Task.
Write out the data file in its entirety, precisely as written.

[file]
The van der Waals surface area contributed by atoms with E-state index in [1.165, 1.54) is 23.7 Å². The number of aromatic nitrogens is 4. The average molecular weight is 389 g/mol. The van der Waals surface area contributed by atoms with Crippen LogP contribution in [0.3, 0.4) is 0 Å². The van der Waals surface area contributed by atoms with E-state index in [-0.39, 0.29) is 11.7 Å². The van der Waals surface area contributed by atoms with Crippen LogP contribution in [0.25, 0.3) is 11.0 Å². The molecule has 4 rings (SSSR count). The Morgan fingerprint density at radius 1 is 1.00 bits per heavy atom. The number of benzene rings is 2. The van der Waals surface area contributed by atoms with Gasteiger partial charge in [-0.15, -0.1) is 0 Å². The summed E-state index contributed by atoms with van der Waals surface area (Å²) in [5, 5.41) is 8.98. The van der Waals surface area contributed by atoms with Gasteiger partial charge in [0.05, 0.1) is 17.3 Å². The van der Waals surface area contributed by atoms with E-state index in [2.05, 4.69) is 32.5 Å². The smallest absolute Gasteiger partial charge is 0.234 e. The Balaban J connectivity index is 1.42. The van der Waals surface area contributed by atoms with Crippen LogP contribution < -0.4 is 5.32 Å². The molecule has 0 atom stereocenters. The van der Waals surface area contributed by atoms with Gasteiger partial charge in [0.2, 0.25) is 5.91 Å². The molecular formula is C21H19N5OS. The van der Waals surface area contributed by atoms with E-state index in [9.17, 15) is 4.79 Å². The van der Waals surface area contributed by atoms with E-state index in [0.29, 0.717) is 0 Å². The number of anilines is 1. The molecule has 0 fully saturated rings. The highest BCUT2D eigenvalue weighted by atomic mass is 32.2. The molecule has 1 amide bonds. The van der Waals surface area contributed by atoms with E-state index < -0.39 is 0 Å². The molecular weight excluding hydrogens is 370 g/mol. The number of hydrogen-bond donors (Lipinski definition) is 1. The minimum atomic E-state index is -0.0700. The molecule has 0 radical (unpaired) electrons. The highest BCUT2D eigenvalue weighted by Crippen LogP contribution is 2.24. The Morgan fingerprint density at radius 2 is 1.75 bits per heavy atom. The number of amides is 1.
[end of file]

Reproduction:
The van der Waals surface area contributed by atoms with E-state index in [1.165, 1.54) is 23.7 Å². The number of aromatic nitrogens is 4. The average molecular weight is 389 g/mol. The van der Waals surface area contributed by atoms with Crippen LogP contribution in [0.3, 0.4) is 0 Å². The van der Waals surface area contributed by atoms with E-state index in [-0.39, 0.29) is 11.7 Å². The van der Waals surface area contributed by atoms with Crippen LogP contribution in [0.25, 0.3) is 11.0 Å². The molecule has 4 rings (SSSR count). The Morgan fingerprint density at radius 1 is 1.00 bits per heavy atom. The number of benzene rings is 2. The van der Waals surface area contributed by atoms with Gasteiger partial charge in [-0.15, -0.1) is 0 Å². The summed E-state index contributed by atoms with van der Waals surface area (Å²) in [5, 5.41) is 8.98. The van der Waals surface area contributed by atoms with Gasteiger partial charge in [0.05, 0.1) is 17.3 Å². The van der Waals surface area contributed by atoms with E-state index in [2.05, 4.69) is 32.5 Å². The smallest absolute Gasteiger partial charge is 0.234 e. The Balaban J connectivity index is 1.42. The van der Waals surface area contributed by atoms with Crippen LogP contribution < -0.4 is 5.32 Å². The molecule has 0 atom stereocenters. The van der Waals surface area contributed by atoms with Gasteiger partial charge in [0.2, 0.25) is 5.91 Å². The molecular formula is C21H19N5OS. The van der Waals surface area contributed by atoms with E-state index in [9.17, 15) is 4.79 Å². The van der Waals surface area contributed by atoms with E-state index in [0.29, 0.717) is 0 Å². The number of anilines is 1. The molecule has 0 fully saturated rings. The highest BCUT2D eigenvalue weighted by atomic mass is 32.2. The molecule has 1 amide bonds. The van der Waals surface area contributed by atoms with E-state index < -0.39 is 0 Å². The molecular weight excluding hydrogens is 370 g/mol. The number of hydrogen-bond donors (Lipinski definition) is 1. The minimum atomic E-state index is -0.0700. The molecule has 0 radical (unpaired) electrons. The highest BCUT2D eigenvalue weighted by Crippen LogP contribution is 2.24. The Morgan fingerprint density at radius 2 is 1.75 bits per heavy atom. The number of amides is 1.